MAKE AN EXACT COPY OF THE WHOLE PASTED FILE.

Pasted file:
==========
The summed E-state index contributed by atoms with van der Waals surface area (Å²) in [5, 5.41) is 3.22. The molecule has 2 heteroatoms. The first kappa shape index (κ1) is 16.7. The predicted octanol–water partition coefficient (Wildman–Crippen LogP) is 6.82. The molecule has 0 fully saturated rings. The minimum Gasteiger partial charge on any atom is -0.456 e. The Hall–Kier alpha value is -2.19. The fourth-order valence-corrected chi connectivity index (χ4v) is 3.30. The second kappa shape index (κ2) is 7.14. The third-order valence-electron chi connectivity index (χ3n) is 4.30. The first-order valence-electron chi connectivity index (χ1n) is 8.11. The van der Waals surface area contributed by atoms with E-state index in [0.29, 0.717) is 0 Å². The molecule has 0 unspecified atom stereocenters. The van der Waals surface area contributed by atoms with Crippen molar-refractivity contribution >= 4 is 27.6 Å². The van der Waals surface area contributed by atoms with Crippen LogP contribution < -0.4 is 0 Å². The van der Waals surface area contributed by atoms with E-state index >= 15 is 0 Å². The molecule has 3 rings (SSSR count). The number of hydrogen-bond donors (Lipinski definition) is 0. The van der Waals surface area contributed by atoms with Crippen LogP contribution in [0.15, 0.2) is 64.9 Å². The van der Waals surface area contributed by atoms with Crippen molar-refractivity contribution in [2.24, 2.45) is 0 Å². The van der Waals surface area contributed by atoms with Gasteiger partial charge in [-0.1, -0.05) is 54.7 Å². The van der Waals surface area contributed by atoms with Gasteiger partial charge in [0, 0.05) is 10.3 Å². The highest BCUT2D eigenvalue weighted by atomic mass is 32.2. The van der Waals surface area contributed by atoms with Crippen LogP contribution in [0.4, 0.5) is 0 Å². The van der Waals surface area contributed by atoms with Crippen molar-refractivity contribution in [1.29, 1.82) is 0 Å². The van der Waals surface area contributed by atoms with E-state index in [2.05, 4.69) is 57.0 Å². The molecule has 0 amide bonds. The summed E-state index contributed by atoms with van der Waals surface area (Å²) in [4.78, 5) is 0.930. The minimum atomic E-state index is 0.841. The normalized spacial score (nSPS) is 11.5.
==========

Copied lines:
The summed E-state index contributed by atoms with van der Waals surface area (Å²) in [5, 5.41) is 3.22. The molecule has 2 heteroatoms. The first kappa shape index (κ1) is 16.7. The predicted octanol–water partition coefficient (Wildman–Crippen LogP) is 6.82. The molecule has 0 fully saturated rings. The minimum Gasteiger partial charge on any atom is -0.456 e. The Hall–Kier alpha value is -2.19. The fourth-order valence-corrected chi connectivity index (χ4v) is 3.30. The second kappa shape index (κ2) is 7.14. The third-order valence-electron chi connectivity index (χ3n) is 4.30. The first-order valence-electron chi connectivity index (χ1n) is 8.11. The van der Waals surface area contributed by atoms with E-state index in [0.29, 0.717) is 0 Å². The molecule has 0 unspecified atom stereocenters. The van der Waals surface area contributed by atoms with Crippen molar-refractivity contribution >= 4 is 27.6 Å². The van der Waals surface area contributed by atoms with Crippen LogP contribution < -0.4 is 0 Å². The van der Waals surface area contributed by atoms with E-state index >= 15 is 0 Å². The molecule has 3 rings (SSSR count). The number of hydrogen-bond donors (Lipinski definition) is 0. The van der Waals surface area contributed by atoms with Crippen LogP contribution in [0.15, 0.2) is 64.9 Å². The van der Waals surface area contributed by atoms with Crippen molar-refractivity contribution in [2.24, 2.45) is 0 Å². The van der Waals surface area contributed by atoms with Gasteiger partial charge in [-0.1, -0.05) is 54.7 Å². The van der Waals surface area contributed by atoms with Gasteiger partial charge in [0, 0.05) is 10.3 Å². The highest BCUT2D eigenvalue weighted by atomic mass is 32.2. The van der Waals surface area contributed by atoms with Crippen LogP contribution in [0.4, 0.5) is 0 Å². The van der Waals surface area contributed by atoms with Crippen molar-refractivity contribution in [1.29, 1.82) is 0 Å². The van der Waals surface area contributed by atoms with E-state index in [2.05, 4.69) is 57.0 Å². The molecule has 0 amide bonds. The summed E-state index contributed by atoms with van der Waals surface area (Å²) in [4.78, 5) is 0.930. The minimum atomic E-state index is 0.841. The normalized spacial score (nSPS) is 11.5.